Vaccines help protect you and your baby against serious diseases. You probably know that when you are pregnant, you share everything with your baby. That means when you get vaccines, you aren’t just protecting yourself—you are giving your baby some early protection too. CDC recommends you get a whooping cough and flu vaccine during each pregnancy to help protect yourself and your baby.
Measles cases and outbreaks have been reported in the U.S. in 2019. Measles can spread quickly in communities where people are not vaccinated. Anyone who is not protected against measles is at risk of getting infected.
Vaccine Safety Before, During, and After Pregnancy
CDC has guidelines for the vaccines you need before, during, and after pregnancy. Some vaccines, such as the measles, mumps, rubella (MMR) vaccine, should be given a month or more before pregnancy. You should get the Tdap vaccine (to help protect against whooping cough), during your pregnancy. Other vaccines, like the flu shot, can be given before or during pregnancy, depending on whether or not it is flu season when you’re pregnant. It is safe for you to receive vaccines right after giving birth, even while you are breastfeeding. Be sure to discuss each vaccine with your healthcare professional before getting vaccinated.
Vaccines During Pregnancy
Vaccines for Travel: If you are pregnant and planning international travel, you should talk to your doctor at least 4 to 6 weeks before your trip to discuss any special precautions or vaccines that you may need. Hepatitis B: A baby whose mother has hepatitis B is at highest risk for becoming infected with hepatitis B during delivery. Talk to your healthcare professional about getting tested for hepatitis B and whether or not you should get vaccinated. Additional Vaccines: Some women may need other vaccines before, during, or after they become pregnant. For example, if you have a history of chronic liver disease, your doctor may recommend the hepatitis A vaccine. If you work in a lab, or if you are traveling to a country where you may be exposed to meningococcal disease, your doctor may recommend the meningococcal vaccine.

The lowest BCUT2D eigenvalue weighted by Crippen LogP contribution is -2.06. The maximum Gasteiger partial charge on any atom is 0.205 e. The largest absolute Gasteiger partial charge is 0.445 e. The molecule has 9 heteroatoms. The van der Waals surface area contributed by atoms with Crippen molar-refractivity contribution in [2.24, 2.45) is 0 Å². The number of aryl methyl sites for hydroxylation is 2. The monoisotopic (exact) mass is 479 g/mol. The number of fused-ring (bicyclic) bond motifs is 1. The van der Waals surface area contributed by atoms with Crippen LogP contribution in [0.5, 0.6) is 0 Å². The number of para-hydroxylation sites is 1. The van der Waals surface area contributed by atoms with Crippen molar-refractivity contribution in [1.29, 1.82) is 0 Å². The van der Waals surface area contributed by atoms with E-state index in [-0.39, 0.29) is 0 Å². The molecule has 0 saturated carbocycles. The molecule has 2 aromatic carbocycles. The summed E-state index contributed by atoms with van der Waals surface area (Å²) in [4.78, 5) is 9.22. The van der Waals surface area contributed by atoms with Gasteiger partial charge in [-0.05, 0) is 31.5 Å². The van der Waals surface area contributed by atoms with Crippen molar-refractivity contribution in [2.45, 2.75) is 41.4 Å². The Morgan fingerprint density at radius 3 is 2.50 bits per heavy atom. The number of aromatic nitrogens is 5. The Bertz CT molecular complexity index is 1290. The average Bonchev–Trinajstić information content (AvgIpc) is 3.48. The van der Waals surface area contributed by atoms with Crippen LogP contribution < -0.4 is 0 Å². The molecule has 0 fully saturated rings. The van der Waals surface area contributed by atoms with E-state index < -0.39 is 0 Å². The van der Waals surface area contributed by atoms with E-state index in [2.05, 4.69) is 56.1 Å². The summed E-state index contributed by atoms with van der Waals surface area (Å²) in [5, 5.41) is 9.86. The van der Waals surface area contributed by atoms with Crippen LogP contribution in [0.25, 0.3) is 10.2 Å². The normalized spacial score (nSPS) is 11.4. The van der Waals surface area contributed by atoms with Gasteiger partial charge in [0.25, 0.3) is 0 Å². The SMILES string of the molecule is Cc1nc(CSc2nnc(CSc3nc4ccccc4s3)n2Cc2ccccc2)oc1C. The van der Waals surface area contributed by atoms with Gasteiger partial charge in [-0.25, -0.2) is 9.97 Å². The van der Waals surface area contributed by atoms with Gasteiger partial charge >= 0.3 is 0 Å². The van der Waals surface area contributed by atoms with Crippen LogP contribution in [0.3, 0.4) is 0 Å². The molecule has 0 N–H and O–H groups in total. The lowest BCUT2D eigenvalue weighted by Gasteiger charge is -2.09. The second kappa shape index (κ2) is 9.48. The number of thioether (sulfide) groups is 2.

Vaccines Before and After Pregnancy
Even before becoming pregnant, make sure you are up to date on all your vaccines. This will help protect you and your child from serious diseases. For example, rubella is a contagious disease that can be very dangerous if you get it while you are pregnant. In fact, it can cause a miscarriage or serious birth defects. The best protection against rubella is MMR (measles-mumps-rubella) vaccine, but if you aren’t up to date, you’ll need it before you get pregnant. Make sure you have a pre-pregnancy blood test to see if you are immune to the disease. Most women were vaccinated as children with the MMR vaccine, but you should confirm this with your doctor. If you need to get vaccinated for rubella, you should avoid becoming pregnant until one month after receiving the MMR vaccine and, ideally, not until your immunity is confirmed by a blood test. Did you know that your baby gets disease immunity (protection) from you during pregnancy? This immunity will protect your baby from some diseases during the first few months of life, but immunity decreases over time.